It's no secret I'm crazy for SciFi's Battlestar Galactica series. Battlestar is easily the best show currently on television, and I'd be hard pressed to name anything from the past that even remotely compares. Way back in the day, when ABC first released the original Battlestar in 1978, the show was widely derided as an impoverished Stars Wars copy. There was perhaps an element of truth to that assertion, but the show also had an undeniably catchy premise and characters. Sure, the Cylons were kind of pitiful villains, but the special effects were groundbreaking at the time, and many of us youngsters positively fell in love with the show, corny or not.
Cut to 2003, when we learned SciFi channel was going to "reimagine" the show as an original miniseries Who, I ask you, could have ever imagined just how gripping the result would be. At the time, I believe SciFi's most popular original show was Stargate, which was generally okay as off-network television went—which was hardly a high standard to meet.
What's funny about the SciFi miniseries is how perfect an ambush it was. Like the Cylon attack on the twelve colonies, it came out of nowhere and took no prisoners. For starters, the show was uncommonly dark. From the artwork to the lighting to the cinematography, music, and writing, this was science fiction Noir gone exponential. This was no remake of the original series—this was an original concept in itself, yet somehow infused with the best of the original series.
The miniseries began with the decommissioning ceremony of the Battlestar Galactica, and the impending retirement of Commander Adama. Crusty old bastard that he is, Adama has refused to allow networked computers on his ship. Consequently the old battlestar is now on the verge of becoming a museum piece (the music the band plays during the ceremony is the original show's theme song—a very nice touch). During the Cylon attack, which is preceeded by a computer virus which wipes out the newer fleet's ability to fight back, the Galactica is the only capital ship capable of fighting. It is the only capital ship that survives.
This blend of high and low technology makes for a surprising and always human juxtaposition. It is easy, as a viewer, to picture yourself living on the Galactica. The technology is old and familiar. Doors don't 'whoosh' automatically as you near. They've got clanky, squeaky, sub-style hatches that occasionally stick. The com radio looks like a classic old microphone from 1950's radio.
The miniseries was also deeply relevant to its era. The Iraq War and the War on Terror, technology, paranoia: the shows themes played directly upon our larger fears and concerns. And the writing...the writing was brilliant.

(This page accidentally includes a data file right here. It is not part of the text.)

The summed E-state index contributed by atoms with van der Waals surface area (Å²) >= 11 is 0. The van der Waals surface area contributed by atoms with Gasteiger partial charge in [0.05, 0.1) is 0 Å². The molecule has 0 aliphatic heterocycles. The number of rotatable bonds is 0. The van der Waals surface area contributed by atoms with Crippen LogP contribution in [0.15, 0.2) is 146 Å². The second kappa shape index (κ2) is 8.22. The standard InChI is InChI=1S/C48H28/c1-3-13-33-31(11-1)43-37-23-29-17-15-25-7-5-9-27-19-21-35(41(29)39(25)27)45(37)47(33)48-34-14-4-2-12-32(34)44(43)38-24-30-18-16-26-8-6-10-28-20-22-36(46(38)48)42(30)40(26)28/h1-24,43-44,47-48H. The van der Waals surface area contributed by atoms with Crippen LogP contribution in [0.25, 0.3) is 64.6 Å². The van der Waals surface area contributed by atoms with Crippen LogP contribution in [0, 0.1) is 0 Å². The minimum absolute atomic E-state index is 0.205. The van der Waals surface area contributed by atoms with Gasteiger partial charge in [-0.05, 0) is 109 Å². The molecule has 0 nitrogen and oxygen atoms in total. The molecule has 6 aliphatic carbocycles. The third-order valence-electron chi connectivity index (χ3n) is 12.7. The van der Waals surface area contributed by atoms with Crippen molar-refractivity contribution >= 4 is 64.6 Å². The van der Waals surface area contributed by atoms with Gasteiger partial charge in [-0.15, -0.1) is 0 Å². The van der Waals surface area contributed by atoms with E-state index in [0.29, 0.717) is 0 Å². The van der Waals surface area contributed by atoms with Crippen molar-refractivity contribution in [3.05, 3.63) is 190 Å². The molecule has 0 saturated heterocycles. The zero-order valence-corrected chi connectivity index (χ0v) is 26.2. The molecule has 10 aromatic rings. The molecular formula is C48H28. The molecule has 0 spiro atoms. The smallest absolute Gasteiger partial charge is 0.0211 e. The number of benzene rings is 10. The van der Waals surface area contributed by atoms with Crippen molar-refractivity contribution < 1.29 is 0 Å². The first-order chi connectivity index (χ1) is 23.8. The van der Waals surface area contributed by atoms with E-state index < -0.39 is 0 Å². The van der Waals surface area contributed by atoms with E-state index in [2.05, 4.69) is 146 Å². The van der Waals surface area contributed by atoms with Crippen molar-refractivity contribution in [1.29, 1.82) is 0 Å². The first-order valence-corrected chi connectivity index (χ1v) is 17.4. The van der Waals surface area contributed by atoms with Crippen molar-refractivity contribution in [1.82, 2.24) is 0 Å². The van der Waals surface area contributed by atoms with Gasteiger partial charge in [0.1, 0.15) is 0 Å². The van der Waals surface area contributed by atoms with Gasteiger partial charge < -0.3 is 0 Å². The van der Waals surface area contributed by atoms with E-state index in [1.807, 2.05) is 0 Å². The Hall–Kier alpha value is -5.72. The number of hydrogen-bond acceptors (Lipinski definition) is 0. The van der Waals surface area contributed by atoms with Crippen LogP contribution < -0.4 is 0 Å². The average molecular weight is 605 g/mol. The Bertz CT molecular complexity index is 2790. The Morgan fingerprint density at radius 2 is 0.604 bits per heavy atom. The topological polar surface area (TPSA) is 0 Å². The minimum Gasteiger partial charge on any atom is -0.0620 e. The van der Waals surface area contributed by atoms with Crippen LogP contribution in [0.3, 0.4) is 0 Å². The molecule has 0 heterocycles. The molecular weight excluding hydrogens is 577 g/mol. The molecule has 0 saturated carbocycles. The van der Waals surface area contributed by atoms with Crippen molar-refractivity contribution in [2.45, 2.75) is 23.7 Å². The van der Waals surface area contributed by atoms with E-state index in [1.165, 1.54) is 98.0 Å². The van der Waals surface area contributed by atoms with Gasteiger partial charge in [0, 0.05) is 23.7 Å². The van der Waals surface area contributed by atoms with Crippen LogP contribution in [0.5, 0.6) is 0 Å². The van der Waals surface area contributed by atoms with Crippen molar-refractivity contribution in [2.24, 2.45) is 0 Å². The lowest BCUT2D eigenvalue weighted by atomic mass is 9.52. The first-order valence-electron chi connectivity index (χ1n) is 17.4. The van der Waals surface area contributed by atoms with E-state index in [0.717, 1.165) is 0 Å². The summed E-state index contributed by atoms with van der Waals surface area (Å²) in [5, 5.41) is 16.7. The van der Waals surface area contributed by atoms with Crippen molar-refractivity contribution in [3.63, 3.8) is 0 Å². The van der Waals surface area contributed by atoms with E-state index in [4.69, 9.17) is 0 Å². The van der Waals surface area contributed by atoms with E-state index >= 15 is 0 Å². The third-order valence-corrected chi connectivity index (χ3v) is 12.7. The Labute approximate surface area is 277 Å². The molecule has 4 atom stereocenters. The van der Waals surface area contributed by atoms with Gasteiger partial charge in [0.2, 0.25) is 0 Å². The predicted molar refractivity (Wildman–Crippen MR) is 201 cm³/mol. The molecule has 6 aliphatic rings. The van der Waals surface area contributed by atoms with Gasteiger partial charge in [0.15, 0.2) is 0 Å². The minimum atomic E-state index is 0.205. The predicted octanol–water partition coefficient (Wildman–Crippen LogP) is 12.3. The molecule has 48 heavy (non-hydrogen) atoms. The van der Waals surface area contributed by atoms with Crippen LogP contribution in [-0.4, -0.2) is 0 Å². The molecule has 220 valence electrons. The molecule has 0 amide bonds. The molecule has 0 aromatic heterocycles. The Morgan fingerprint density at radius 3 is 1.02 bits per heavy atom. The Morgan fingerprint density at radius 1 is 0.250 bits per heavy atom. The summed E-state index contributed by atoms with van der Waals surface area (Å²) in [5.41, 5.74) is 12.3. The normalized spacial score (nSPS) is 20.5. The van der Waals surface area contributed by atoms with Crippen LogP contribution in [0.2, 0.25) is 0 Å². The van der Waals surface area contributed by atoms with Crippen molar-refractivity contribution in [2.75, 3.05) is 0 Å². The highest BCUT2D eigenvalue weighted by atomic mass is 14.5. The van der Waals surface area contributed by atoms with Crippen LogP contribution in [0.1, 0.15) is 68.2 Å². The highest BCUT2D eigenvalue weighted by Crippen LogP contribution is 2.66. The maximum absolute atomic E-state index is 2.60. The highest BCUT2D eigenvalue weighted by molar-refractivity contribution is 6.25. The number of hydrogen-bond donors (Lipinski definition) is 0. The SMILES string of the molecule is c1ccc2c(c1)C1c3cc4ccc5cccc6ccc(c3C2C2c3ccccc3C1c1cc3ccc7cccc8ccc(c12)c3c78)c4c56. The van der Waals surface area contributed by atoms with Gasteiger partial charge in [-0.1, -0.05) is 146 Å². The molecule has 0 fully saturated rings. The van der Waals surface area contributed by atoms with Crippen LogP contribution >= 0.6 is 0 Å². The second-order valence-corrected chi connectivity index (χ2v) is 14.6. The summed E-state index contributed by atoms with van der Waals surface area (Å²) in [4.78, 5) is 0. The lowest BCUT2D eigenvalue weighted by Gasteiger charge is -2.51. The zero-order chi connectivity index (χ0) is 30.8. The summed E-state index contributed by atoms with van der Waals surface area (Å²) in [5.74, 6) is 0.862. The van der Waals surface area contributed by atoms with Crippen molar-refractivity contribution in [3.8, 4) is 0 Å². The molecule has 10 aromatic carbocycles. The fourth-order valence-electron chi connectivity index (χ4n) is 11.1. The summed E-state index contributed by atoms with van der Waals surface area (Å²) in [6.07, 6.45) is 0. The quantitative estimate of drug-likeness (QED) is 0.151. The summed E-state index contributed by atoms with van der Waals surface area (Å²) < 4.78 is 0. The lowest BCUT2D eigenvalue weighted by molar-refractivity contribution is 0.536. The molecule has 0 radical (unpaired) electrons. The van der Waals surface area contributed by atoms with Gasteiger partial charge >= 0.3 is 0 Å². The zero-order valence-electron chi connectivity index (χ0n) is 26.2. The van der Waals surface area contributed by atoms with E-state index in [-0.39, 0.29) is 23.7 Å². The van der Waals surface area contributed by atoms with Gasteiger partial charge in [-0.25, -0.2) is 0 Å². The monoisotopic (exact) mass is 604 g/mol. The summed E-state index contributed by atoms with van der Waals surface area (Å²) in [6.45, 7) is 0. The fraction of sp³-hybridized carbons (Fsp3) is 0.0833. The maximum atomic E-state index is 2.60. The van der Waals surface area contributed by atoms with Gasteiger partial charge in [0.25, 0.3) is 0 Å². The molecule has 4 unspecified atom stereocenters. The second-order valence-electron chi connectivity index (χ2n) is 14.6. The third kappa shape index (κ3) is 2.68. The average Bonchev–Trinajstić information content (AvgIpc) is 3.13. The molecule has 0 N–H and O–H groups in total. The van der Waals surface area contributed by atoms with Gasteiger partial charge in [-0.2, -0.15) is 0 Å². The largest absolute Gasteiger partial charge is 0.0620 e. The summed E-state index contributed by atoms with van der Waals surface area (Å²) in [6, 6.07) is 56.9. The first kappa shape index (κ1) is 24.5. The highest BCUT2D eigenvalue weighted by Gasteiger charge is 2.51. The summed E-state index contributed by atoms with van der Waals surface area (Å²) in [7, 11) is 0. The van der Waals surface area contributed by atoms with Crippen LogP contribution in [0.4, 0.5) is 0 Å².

Not brilliant by the standards of a tv show, but brilliant in a way that wouldn't be apparent until after SciFi Channel picked up the series, and the show was well into its second year.
Watching season one was like attending a high-wire act. Each episode somehow raised the stakes, managing to stun and surprise the viewer with twists that were both wholly logical yet wholly unpredictable. When that magnificent first season finally ended, I found myself rather wistfully wishing that the series would be cancelled. I knew it was impossible for the show to maintain such an unprecedented level of excellence, and I hated to see the show devolve into the usual mess of contrived plot twists and silliness. Still, season one had been truly special. No matter what happened, I reasoned, they could never take that away.
The show was not canceled, obviously. And season two did manage the impossible: it was better than the first year. At the start of every episode, a narrator informs us that the Cylons have a plan. The show's creators, David Eick and Ronald D. Moore, have a plan also, and in season two, it became apparent that they had mapped out the path of the series from start to finish from before the time they began filming the miniseries. That level of planning and discipline is unheard of in network television.
Not only did they have a plan, it was a good one—and they stuck to it as if they were in a race. The show never stopped to pad time with empty episodes. Unlike Lost, for example (argh!! Don't get me started on Lost!), Battlestar kept events moving along with shocking alacrity. In two seasons, the story moved farther than most series do in their entire lifetimes.
In season two, we see moments in which something innocent that happened all the way back in the miniseries becomes relevant to what's happening in the present. The show's gorgeous architecture became apparent here, and during the following season, began hinting at the outlines of a potent mystery: the hidden connections between Cylons, Humans, and "God".
Well, once again, I don't see how the last and final season of Battlestar can continue to maintain such an incredible level of writing quality. And can the show really deliver a satisfying finale? After what Battlestar has accomplished so far, I wouldn't bet against it. It's time for the plan to be revealed.